“A cursory look at long term care carriers doesnt work anymore.”
That statement from a LTC specialist summarizes the views of many LTC insurance producers and even some LTC carriers. Several talked candidly with National Underwriter about what producers can do to choose a LTC carrier with whom to contract or to place unique cases.
The short-form answer is: Do your due diligence.
“Producers need to contract with and place business with LTC companies that are as solid as a rock,” says Neville Verster, the producer who made the comment above. He is president of LTC Insurance Solutions L.L.C., in Fountain Hills, Ariz.
“What we dont want,” he stresses, “is to place clients with companies that will introduce 40% to 50% rate increases within, say, four years.”
Therefore, before ever contracting with a company, producers should ask some probing questions of the companys senior management and the LTC product actuary, he says. For instance, find out what the companys strategy is on rate increases and also its past history on rates and claims.
“In addition, look at the companys assets and surplus and at its annual report, as well as its ratings. Ask yourself, is this company over-extended? Would you buy or sell its stock if you were an investor?”
In other words, give the company careful scrutiny, Verster advises.
A lot of producers are thinking that way today, confirms Christopher Rogers, general director of LTC market development at John Hancock in Boston. In the last year, he says, Hancock has seen “a significant increase” in questions from producers. They ask about things like company ratings, brand and rate stability.
One factor fueling this trend is news that some LTC carriers have instituted rate increases on in-force blocks of business, he says.
Another factor is consumer demand. Potential buyers are more educated about LTC insurance than in the past, Rogers explains, and they are asking their sales reps informed questions. So the reps call the carrier sales desks to get accurate answers.
Still, another factor is the growing number of financial reps who are coming into LTC sales from other financial sectors. They call to learn more about LTC, Rogers indicates. At Hancock, he notes, many of the callers now include planners and financial consultants, in addition to LTC specialists. Others are stockbrokers or managers of stockbrokerage firms.
All these people are asking not only about ratings and company stability, he says. They are also asking about product features. “For instance, today many inquire about whether a product has home care or family needs benefits.”
He suggests the inquiries on this are increasing because the features are becoming more popular with consumers.
Running a comparative analysis of product features really helps, says Michael Middleton, a LTC specialist with MassMutual Financial Group in the Overland Park, Kan., office. Although he is a career agent with MassMutual, he says he also represents other companies when the need arises. This means he sometimes has to select from products and companies with which he does not have everyday familiarity.
How does he choose? He says he runs software that lets him sift for product and company comparisons. “This helps me consider the competitiveness of the products, and demonstrate credibility and objectivity, too.”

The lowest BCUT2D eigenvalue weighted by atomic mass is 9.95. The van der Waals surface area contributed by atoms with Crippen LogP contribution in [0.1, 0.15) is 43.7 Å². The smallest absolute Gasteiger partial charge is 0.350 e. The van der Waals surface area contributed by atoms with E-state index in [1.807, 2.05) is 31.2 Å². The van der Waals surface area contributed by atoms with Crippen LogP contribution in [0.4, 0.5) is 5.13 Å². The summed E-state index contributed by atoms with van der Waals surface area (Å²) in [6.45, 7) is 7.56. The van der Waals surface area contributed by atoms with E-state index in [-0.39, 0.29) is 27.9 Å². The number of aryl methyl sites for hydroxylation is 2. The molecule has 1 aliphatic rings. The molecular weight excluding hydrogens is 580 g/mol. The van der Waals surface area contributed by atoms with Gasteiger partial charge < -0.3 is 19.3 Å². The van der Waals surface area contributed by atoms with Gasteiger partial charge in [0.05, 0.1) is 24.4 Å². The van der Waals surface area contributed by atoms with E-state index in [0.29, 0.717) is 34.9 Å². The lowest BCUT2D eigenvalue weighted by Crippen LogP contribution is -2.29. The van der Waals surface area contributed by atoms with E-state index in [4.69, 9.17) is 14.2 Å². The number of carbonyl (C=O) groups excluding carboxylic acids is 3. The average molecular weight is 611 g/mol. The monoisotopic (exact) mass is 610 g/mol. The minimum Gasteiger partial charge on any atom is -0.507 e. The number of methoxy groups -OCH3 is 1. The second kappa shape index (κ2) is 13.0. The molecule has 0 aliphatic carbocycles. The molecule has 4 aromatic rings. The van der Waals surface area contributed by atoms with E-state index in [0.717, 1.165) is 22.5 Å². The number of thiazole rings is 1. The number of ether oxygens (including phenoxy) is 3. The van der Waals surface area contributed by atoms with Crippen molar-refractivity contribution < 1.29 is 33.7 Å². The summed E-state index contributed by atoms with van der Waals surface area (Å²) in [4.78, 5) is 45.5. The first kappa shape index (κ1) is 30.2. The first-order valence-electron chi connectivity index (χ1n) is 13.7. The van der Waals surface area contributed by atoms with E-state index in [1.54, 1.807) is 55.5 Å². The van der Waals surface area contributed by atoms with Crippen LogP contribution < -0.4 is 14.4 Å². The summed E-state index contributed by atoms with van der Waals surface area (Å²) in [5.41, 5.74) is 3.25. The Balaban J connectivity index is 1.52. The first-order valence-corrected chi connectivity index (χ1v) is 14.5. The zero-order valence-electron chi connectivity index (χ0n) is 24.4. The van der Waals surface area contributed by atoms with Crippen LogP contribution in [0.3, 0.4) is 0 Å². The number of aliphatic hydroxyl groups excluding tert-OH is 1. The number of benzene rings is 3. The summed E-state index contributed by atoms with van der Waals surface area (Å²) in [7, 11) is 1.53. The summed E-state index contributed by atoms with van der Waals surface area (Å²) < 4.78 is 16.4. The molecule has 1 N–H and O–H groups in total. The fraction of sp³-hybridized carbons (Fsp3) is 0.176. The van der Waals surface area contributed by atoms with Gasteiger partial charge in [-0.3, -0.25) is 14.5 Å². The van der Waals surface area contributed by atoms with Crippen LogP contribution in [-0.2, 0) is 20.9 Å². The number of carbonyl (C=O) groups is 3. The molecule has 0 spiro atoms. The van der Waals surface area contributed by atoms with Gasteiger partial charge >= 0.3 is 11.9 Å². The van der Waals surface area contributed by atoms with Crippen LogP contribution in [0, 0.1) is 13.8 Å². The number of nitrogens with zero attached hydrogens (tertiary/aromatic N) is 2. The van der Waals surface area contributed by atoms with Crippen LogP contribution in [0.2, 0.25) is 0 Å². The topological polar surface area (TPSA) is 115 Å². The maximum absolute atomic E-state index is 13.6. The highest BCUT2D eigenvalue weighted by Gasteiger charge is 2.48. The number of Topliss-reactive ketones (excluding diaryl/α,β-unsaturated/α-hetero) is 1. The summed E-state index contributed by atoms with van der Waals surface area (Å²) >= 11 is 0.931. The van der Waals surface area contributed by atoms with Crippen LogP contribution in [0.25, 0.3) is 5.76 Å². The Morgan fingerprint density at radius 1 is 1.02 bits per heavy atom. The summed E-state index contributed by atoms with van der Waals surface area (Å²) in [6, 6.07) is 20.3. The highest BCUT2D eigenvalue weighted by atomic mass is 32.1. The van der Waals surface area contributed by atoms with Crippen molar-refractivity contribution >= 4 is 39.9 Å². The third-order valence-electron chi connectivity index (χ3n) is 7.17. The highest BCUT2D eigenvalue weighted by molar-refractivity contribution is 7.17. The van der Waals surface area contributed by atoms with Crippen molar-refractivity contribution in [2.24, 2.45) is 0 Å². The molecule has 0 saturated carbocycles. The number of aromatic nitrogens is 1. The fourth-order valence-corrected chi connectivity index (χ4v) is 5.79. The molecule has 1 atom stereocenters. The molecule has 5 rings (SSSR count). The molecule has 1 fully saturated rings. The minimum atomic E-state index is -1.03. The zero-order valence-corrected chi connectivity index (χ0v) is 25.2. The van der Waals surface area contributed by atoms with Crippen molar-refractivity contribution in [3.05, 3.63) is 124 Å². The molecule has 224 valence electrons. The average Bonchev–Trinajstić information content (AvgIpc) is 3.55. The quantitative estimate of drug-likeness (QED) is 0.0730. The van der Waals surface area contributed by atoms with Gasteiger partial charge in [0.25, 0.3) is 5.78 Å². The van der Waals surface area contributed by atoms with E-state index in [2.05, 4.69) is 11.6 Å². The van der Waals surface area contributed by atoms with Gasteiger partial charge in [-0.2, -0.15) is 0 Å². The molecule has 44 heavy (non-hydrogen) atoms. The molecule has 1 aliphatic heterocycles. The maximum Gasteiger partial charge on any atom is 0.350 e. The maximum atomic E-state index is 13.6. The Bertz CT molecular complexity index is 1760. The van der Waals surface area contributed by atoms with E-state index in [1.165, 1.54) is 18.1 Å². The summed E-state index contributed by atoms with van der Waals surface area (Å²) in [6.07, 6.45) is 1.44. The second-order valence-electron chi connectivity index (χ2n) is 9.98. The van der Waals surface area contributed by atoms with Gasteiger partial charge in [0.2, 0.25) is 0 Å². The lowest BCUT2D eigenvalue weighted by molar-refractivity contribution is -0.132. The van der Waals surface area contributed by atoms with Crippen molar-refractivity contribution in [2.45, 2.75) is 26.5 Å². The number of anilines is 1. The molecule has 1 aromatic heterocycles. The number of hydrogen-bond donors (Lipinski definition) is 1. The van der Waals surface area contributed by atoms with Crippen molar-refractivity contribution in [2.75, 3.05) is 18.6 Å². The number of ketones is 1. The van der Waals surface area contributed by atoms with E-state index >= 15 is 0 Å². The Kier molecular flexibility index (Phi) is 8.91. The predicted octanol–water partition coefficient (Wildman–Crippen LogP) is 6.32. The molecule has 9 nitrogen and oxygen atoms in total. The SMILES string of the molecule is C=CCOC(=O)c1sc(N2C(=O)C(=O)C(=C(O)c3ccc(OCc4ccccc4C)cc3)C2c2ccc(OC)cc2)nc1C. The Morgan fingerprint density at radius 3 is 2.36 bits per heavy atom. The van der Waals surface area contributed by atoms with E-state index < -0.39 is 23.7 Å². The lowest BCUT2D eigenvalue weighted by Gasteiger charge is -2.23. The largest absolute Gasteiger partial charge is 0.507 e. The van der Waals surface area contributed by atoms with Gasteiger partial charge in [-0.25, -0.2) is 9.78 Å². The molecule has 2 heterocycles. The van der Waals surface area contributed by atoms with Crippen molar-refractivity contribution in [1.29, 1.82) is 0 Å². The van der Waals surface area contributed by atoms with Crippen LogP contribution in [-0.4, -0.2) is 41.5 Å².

Middleton uses other software, as well. One product screens LTC companies by ratings, length of time in business, historical data and other factors, even the Comdex rating score. (The Comdex score is a numeric composite average of individual scores from top-rating agencies.)
Middleton filters all this against his own personal criteria. For instance, “Comdex scores are 100 or lower, and I prefer to work with companies at 90 or above.” Also, he says he prefers a company that has been in business 10 years or more, has excellent individual ratings and is a multibillion-dollar company or corporation.
“Diversified companies of significant size” are tops on his list. Such insurers will be better positioned to pay claims in the future, he explains, as compared to, say, a small company. “Thats not a guarantee, of course, and bigger is not always better. But its something the agent can use as a measure” when selecting companies.
Staying power is a big factor. Dominic Mogavero, a LTC specialist at Strategic Financial Partners in Waltham, Mass., puts it this way: “I look for the 800-pound gorilla. I want companies that have been in the business a long time, have tons of money, are committed to the product line and offer LTC plans that are comprehensive.”
Such companies will likely understand LTC underwriting and price so they wont have to keep on increasing rates, he explains.
If a company is a LTC newcomer or has less than five to seven years LTC experience, he says, “Id look to see if it has many years of general insurance experience. And, Id prefer that the company have experience in disability income insurance–because this suggests it would be more likely to understand disability-related medical claims.”
Mogavero also looks for top financial ratings, generally A+ and higher. “Thats not to degrade B-rated companies,” he says, “but a lot of clients tell me they cant take the risk of being with a B-rated company.”